Food for Thought Summer 2016

This spring, three years after planting and patiently waiting, I rejoiced when ready-for-harvest asparagus spears emerged. It’s delightful to harvest a fresh batch for meals, including our Sunday morning frittata with fresh farm eggs compliments of the neighbors. Even better, the asparagus patch produced enough to share with my parents—the very same neighbors who provide with us their bounty of eggs.

I am enamored with adding anything to our land that will reproduce year after year. Right now, I am patiently awaiting the harvest of our first cherries and, in a couple of years, peaches. And this year, for certain, I plan to succeed at harvesting the pears before the deer.

Each of these crops, planted at different times, have distinct needs throughout their life cycle, all essential and varied. First there is planning, then preparing the soil, the actual planting, the waiting and finally the harvest. Along the way, in order to create an ideal environment, protecting from bugs and critters, watering, weeding and fertilizing are all critical. Different phases require different skills and time commitments. Such as it is with business ventures.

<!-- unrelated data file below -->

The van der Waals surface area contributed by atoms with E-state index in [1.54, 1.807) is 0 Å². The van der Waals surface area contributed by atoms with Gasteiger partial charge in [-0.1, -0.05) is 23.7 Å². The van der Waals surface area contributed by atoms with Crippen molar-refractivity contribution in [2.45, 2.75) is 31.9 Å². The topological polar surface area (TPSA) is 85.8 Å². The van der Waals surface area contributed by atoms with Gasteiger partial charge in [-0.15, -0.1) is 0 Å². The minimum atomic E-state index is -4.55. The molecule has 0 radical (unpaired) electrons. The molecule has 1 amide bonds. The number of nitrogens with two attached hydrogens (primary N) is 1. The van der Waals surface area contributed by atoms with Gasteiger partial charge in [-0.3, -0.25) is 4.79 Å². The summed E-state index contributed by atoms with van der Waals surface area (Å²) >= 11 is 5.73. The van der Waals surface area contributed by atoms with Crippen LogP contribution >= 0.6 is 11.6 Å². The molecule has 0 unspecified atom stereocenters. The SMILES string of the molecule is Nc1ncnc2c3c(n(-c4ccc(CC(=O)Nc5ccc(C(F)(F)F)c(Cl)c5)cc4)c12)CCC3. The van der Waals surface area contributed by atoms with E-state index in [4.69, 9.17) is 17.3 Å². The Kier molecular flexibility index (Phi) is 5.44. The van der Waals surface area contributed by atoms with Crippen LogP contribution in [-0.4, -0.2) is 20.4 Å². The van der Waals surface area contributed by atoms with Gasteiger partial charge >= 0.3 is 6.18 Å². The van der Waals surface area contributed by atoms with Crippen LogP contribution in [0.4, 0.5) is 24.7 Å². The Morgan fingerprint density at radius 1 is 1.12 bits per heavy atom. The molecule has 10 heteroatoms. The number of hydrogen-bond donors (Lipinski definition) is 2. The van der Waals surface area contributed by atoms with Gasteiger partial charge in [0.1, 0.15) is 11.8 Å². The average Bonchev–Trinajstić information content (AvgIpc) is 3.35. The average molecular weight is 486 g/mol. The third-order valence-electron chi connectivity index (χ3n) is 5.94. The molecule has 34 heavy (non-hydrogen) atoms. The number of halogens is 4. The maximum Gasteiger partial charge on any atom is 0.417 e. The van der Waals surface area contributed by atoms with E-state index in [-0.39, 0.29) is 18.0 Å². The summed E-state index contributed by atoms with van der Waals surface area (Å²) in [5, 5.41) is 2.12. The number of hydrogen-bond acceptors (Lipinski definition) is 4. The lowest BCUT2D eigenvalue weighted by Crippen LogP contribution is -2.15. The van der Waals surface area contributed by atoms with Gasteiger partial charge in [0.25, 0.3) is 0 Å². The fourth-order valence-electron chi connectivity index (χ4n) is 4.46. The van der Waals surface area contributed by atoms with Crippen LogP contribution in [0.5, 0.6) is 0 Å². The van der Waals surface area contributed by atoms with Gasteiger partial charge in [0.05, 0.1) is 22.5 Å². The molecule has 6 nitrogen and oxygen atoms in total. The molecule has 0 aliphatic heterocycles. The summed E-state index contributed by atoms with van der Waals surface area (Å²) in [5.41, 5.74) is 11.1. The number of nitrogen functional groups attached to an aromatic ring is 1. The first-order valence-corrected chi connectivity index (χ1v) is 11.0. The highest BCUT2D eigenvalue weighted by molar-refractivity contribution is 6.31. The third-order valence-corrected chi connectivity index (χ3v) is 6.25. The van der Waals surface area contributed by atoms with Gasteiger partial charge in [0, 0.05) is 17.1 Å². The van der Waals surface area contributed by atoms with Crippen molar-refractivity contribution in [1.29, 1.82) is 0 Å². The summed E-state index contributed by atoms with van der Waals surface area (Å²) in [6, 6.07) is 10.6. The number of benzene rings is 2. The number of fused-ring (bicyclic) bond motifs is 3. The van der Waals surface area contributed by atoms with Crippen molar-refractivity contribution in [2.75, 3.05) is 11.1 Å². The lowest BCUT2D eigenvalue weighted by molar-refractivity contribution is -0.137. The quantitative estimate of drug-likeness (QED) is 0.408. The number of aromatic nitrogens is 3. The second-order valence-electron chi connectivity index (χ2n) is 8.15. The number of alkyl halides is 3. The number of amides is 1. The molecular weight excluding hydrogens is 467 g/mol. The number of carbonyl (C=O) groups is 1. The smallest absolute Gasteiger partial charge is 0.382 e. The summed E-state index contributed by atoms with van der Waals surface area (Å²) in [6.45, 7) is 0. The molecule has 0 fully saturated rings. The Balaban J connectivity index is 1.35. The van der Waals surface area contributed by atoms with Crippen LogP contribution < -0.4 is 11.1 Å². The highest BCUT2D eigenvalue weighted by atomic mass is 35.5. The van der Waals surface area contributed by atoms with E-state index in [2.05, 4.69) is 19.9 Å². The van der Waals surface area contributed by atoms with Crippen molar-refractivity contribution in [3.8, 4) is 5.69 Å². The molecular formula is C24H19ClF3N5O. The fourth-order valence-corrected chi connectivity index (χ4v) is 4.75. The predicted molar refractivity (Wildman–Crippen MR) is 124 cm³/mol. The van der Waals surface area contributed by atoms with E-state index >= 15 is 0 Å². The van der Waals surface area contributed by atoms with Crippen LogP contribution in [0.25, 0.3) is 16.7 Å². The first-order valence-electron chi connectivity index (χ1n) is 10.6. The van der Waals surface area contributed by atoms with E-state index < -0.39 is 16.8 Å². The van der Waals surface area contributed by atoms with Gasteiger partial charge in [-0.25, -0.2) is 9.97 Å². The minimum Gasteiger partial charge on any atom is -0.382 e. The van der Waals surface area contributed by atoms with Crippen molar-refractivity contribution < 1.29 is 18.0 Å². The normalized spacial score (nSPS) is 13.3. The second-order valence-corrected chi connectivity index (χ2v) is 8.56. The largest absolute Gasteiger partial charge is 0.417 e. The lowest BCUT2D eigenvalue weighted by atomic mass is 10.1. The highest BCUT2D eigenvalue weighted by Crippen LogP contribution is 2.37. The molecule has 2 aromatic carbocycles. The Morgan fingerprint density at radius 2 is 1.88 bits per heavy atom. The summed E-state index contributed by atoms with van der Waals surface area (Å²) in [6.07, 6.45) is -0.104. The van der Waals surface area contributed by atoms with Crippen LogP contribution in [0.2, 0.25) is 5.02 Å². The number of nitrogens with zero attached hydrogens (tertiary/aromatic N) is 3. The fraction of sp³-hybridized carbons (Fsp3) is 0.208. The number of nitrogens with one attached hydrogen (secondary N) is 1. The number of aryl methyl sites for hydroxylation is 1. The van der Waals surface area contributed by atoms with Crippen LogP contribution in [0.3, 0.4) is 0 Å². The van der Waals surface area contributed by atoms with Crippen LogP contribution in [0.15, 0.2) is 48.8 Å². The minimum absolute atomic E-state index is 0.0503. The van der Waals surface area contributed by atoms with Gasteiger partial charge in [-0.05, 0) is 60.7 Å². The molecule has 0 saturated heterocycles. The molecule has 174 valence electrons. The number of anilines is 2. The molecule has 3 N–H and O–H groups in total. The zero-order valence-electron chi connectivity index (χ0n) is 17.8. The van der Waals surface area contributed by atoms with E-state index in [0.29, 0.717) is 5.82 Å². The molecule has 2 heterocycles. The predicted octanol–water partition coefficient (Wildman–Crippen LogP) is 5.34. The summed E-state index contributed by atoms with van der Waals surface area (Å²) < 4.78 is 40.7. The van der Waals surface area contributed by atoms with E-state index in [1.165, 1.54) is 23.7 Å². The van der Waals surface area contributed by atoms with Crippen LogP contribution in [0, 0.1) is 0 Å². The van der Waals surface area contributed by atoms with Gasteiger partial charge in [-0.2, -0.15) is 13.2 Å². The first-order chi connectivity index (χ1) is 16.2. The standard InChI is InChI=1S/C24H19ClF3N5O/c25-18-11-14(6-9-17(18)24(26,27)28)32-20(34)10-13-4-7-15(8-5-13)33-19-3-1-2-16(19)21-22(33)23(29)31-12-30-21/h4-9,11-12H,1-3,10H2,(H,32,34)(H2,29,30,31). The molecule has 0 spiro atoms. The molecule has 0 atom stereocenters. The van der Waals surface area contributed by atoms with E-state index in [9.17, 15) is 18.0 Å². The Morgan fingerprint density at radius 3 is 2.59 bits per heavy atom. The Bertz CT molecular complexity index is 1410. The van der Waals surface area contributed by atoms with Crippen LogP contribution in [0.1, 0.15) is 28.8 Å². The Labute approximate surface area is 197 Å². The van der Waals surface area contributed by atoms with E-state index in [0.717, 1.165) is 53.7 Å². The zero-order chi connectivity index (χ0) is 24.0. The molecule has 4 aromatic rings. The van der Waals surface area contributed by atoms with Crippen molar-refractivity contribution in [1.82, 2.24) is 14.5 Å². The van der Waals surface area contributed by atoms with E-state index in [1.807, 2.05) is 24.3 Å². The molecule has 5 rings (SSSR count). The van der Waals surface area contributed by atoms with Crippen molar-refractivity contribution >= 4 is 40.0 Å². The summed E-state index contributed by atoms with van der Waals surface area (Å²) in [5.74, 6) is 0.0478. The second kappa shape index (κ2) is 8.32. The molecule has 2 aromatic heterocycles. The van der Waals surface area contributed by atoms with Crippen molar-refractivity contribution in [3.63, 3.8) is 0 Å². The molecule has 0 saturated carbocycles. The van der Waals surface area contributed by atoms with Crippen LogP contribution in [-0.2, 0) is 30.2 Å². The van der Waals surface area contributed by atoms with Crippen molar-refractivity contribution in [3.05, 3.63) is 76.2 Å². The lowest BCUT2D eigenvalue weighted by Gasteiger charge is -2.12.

After publishing Edible Omaha for nearly five years, Lucy and I recently reflected on our many successes.

During our tenure, we have nurtured a passionate and engaged audience through the work of an incredibly talented team of contributors. We have built a solid business with a loyal advertising base and made deep connections within the local food community, actively participating in hundreds of local food activities. You, our readers, have been an essential part of our success for which we are eternally humbled and grateful.

We have hordes of ideas, multitudes of untapped opportunities and a plan to attain the next level of success, however, Lucy and I have come to terms that due to personal time constraints and gaps in our strengths, we are not best suited to shepherd Edible Omaha into its next phase of life. With a deep desire to keep this valuable resource in our community and after much thoughtful consideration, we have decided to actively seek new owners. This is an awesome opportunity for someone. Much loved by thousands, Edible Omaha is extremely well positioned to broaden its reach as the regional voice for local food and fulfill its mission of building a sustainable food system for our community. If you fancy yourself publishing Edible Omaha, or know of someone who might, please reach out—we’d love to connect!

With much gratitude for your ongoing support,

Amy and Lucy

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